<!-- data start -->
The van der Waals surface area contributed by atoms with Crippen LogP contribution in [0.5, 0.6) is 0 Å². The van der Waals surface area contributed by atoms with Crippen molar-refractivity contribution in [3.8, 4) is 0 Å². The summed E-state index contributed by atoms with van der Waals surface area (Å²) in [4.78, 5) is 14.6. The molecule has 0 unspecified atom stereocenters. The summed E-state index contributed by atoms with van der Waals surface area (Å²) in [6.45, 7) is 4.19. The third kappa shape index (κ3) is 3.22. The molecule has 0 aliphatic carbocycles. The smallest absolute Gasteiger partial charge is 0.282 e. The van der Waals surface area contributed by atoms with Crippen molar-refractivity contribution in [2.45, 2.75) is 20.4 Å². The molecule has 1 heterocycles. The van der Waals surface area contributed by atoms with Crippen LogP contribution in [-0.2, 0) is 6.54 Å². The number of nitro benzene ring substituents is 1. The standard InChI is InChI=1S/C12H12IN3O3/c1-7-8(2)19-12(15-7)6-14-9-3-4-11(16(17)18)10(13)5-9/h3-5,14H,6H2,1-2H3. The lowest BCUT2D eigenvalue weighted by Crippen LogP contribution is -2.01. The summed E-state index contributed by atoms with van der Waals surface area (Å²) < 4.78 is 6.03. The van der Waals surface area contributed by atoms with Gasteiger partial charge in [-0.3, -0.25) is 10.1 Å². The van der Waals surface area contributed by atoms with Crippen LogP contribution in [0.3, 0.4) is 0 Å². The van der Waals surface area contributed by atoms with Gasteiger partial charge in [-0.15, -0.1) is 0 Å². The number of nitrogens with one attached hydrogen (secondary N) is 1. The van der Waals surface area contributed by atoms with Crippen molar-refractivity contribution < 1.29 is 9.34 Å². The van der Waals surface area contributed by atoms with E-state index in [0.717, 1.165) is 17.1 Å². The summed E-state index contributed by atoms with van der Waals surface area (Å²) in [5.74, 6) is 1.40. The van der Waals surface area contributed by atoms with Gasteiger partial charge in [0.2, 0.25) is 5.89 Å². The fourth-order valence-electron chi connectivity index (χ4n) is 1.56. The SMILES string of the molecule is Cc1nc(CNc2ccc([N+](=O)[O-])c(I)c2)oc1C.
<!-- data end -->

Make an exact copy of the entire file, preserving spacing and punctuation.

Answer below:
The van der Waals surface area contributed by atoms with Crippen LogP contribution in [0.5, 0.6) is 0 Å². The van der Waals surface area contributed by atoms with Crippen molar-refractivity contribution in [3.8, 4) is 0 Å². The summed E-state index contributed by atoms with van der Waals surface area (Å²) in [4.78, 5) is 14.6. The molecule has 0 unspecified atom stereocenters. The summed E-state index contributed by atoms with van der Waals surface area (Å²) in [6.45, 7) is 4.19. The third kappa shape index (κ3) is 3.22. The molecule has 0 aliphatic carbocycles. The smallest absolute Gasteiger partial charge is 0.282 e. The van der Waals surface area contributed by atoms with Crippen molar-refractivity contribution in [2.45, 2.75) is 20.4 Å². The molecule has 1 heterocycles. The van der Waals surface area contributed by atoms with Crippen LogP contribution in [-0.2, 0) is 6.54 Å². The number of nitro benzene ring substituents is 1. The standard InChI is InChI=1S/C12H12IN3O3/c1-7-8(2)19-12(15-7)6-14-9-3-4-11(16(17)18)10(13)5-9/h3-5,14H,6H2,1-2H3. The lowest BCUT2D eigenvalue weighted by Crippen LogP contribution is -2.01. The summed E-state index contributed by atoms with van der Waals surface area (Å²) < 4.78 is 6.03. The van der Waals surface area contributed by atoms with Gasteiger partial charge in [-0.3, -0.25) is 10.1 Å². The van der Waals surface area contributed by atoms with Crippen LogP contribution in [0.3, 0.4) is 0 Å². The van der Waals surface area contributed by atoms with Gasteiger partial charge in [-0.15, -0.1) is 0 Å². The number of nitrogens with one attached hydrogen (secondary N) is 1. The van der Waals surface area contributed by atoms with Crippen molar-refractivity contribution < 1.29 is 9.34 Å². The van der Waals surface area contributed by atoms with E-state index in [0.717, 1.165) is 17.1 Å². The summed E-state index contributed by atoms with van der Waals surface area (Å²) in [5.74, 6) is 1.40. The van der Waals surface area contributed by atoms with Gasteiger partial charge in [0.2, 0.25) is 5.89 Å². The fourth-order valence-electron chi connectivity index (χ4n) is 1.56. The SMILES string of the molecule is Cc1nc(CNc2ccc([N+](=O)[O-])c(I)c2)oc1C.